Middle River unveils new missile project

Lockheed Martin plant will make them for Army and Navy

May 01, 2007|By Allison Connolly | Allison Connolly,Sun reporter

The "C" Building on Lockheed Martin Corp.'s Middle River campus churned out Mace and Matador guided missiles during the 1940s and 1950s, Pershing Missile Launchers during the 1960s and Patriot Missile Launchers during the 1970s. Yesterday, Lockheed officials unveiled its latest reincarnation: Non-Line Of Sight missile launchers for the Army and Navy.

It's new business for the campus and allowed Bethesda-based Lockheed to expand its work force there by 20 percent to 650 - a far cry from the more than 53,000 who built 120 military planes a month at its peak in 1943 during World War II.

Today, Lockheed leases a portion of the nearly 70-year-old "C" Building to a warehousing company.

The $1.1 billion contract was awarded in 2004 to a joint venture between Lockheed and Raytheon Co. called NetFires LLC. Middle River has 10 percent of the contract. About 100 engineers and production staff have been designing the launchers there, and 50 workers will begin producing them. The company plans to hire an additional 35 workers for the program.

"You're seeing a strategy come to fruition here in this facility," Fred Moosally, president of Lockheed's Maritime Systems and Sensors division, told a gathering of workers and dignitaries yesterday. "If we're going to have a future here in Baltimore and at this Middle River facility ... we have to do things differently."

The new launcher, which is a component of the Army's modernization program, Future Combat Systems, can be remotely controlled and hit a moving target over the horizon up to 40 kilometers away.

The initial production contract, which grew out of a grant from the Defense Advanced Research Projects Agency, the Defense Department's research arm, is for 30 launchers, but the military has said it could order as many as 1,400.

For the Army, the launchers will be built in large, khaki-colored steel containers that contain 15 missiles and will sit on the back of Humvees or be set up independently in the battlefield. For the Navy, the launchers will be installed aboard littoral combat ships and one day could appear on remotely controlled unmanned ships.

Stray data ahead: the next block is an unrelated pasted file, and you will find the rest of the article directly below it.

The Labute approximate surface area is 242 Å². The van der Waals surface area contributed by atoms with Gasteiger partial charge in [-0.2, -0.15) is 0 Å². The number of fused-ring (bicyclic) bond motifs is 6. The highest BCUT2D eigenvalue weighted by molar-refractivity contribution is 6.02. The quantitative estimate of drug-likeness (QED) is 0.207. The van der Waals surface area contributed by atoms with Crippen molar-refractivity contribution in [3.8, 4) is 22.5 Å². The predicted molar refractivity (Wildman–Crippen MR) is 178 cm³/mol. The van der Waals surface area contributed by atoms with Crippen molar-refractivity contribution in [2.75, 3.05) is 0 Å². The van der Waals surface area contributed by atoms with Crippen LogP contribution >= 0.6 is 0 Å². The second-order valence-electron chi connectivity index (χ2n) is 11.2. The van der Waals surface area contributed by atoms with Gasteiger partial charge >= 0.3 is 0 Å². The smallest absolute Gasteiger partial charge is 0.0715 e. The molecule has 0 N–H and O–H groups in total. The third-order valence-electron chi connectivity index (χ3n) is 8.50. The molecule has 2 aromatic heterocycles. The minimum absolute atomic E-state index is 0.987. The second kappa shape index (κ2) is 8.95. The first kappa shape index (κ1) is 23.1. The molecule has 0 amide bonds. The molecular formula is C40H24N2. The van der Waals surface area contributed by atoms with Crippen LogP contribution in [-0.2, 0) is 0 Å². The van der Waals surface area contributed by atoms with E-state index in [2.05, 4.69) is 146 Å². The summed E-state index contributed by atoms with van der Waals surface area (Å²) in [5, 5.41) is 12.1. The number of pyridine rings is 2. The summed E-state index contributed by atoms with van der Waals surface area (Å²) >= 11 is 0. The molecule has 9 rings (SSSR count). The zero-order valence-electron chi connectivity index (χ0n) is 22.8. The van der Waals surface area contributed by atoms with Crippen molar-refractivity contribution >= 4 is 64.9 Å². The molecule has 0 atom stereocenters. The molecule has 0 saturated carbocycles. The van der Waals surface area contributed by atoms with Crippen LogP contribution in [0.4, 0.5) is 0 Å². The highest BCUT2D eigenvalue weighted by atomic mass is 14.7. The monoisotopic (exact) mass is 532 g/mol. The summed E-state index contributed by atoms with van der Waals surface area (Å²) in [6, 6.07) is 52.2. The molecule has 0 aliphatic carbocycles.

Lockheed invested $3.7 million rehabbing the 22,000-square- foot space and incorporating new technology in the manufacturing process, which the company hopes will cut costs and improve production. Officers from the Army and Navy got a first look at the facility yesterday.

One big difference is it's paperless: Radio frequency identification technology, or RFID, tracks parts, assemblies and finished units by bar code, allowing workers to spot bottlenecks from bench-side laptops. It's a key initiative the Defense Department has been pushing vendors and contractors to adopt to improve efficiency.

"They don't always make the investment," said Col. Douglas Dever, the Army's project manager for the launchers.

A stocking machine fills gray bins with the tools each worker needs at the start of a shift, and then returns it to the right shelf when the employee punches out. Heavy equipment is attached to the ceiling so workers don't have to do any heavy lifting. A workbench with a crank rotates larger pieces of metal.

Murals on the walls depict scenes where the launchers will be used: from a ship, on the back of a Humvee, and on the battlefield, dropped from a helicopter near patrolling soldiers.

"When you walk into it [the new facility], you feel like you're out on the field," said Stephanie Hill, Baltimore site general manager for Lockheed's Littoral Ships & Systems division.

Last month, the Navy canceled the second of two littoral combat ships being built by Bethesda-based Lockheed because of cost overruns. Capt. Michael Good, who oversees the launcher program for the Navy, said the investments Lockheed made in the facility should cut costs on this program.

The contract protects manufacturing jobs at Middle River. One longtime program, the ship-based MK 41 Vertical Launching System, is made only for foreign navies now. Last month, the company won a contract from its 11th foreign customer, extending production through 2012.

"Most of the skills required on NLOS are equivalent or identical to VLS," Hill said.

Dan Schultz, vice president and general manager of Lockheed's Littoral Ships and Systems unit, said the new launcher facility should serve as a template for manufacturing at Lockheed.

"We're trying to show the Navy and military that technology can help manufacturing," he said.

allison.connolly@baltsun.com

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